Though the industry was moving this way regardless of Brexit, leaving the EU has renewed the government’s focus on privatising space, says Mosteshar. A host of new spaceport projects have popped up across Britain, including a £22m spaceport at Newquay airport, and a £17m launch site in Sutherland, on the north coast of Scotland. Despite building more small satellites than any other country in the world, UK developers currently send their satellites to the US, Russia or India for launch, at huge expense. UK spaceports could cut out the middle man.
While the projects will likely bring hundreds of jobs, it’s not clear that Britain is suited to these types of launch sites. The UK has only ever built one satellite bearing rocket, back in 1971, during the Black Arrow project, and that was scrapped soon after that launch. “Sweden is somewhat ahead of us in establishing spaceport and small satellite launches,” says Mosteshar. “India is launching a great deal and has done for some time. There’s Japan, too – these are well established launch systems or services. It’s not absolutely clear we will be a large part of the international space sector.”
A move into spaceports may not even be a particularly profitable venture. “There seems to be a conviction that there’s going to be this huge economic boost that’s gonna come from space,” says Mosteshar. “The space industry in this country is tiny. That’s not to say that it’s not important, but it’s not going to be a strong economic driver.”
And another possible disaster is lurking just around the corner. A no-deal Brexit would likely limit the movement of highly-skilled workers and hold up the movement of technology between the UK and the EU. “Whilst the UK space, military and intelligence base is highly integrated with the United States, on the commercial industry and science front, it’s very much part of the larger European space story,” says Bowen.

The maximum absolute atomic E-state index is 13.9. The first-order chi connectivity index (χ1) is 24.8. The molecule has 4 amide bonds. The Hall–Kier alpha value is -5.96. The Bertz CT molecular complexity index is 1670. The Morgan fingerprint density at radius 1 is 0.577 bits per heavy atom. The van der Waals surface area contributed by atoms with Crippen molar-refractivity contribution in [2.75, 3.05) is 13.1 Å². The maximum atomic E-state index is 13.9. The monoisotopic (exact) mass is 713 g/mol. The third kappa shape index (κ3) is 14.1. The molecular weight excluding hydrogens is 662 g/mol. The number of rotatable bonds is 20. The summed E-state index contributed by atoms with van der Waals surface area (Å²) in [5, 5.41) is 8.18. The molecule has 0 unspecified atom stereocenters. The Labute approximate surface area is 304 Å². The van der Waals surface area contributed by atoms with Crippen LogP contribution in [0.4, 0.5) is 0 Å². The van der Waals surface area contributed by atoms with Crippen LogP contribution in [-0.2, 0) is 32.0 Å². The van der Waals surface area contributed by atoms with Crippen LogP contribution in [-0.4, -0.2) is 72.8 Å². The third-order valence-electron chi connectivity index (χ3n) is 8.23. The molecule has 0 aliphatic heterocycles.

Key to Britain’s future will be the development of a clear, coherent space strategy, as Johnson promised. Space cuts across many departments, from agriculture to transport and from military to foreign policy. Earlier this year, the trade body UKSpace argued that as the UK emerges from the Covid-19 crisis, it needs to develop “a coherent cross-government national space strategy”. Bowen agrees – to an extent. “Every sector is touched by space services,” he says. “You can’t have a one size fits all space policy, but you do need to joined-up thinking all the same.”
This has yet to be realised, though the government has promised to create a National Space Council, led by chancellor Rishi Sunak, to join up these concerns. (A ‘national space tsar’, who would lead the UK’s space policy, has also been mooted). A government spokesperson says the UK space sector is primed to “unleash a wave of further innovation across the country”.
Meanwhile, the UK continues to explore possible alternatives to Galileo. In September, it announced the Space-Based Positioning Navigation and Timing Programme. It will try to come up with new ways to deliver the secure satellite services the UK has lost. “We’ll see where that goes,” says Bowen. “It’s a question worth asking. We just don’t know where OneWeb is going to fit into that.”
Will Bedingfield is a staff writer for WIRED. He tweets from @WillBedingfield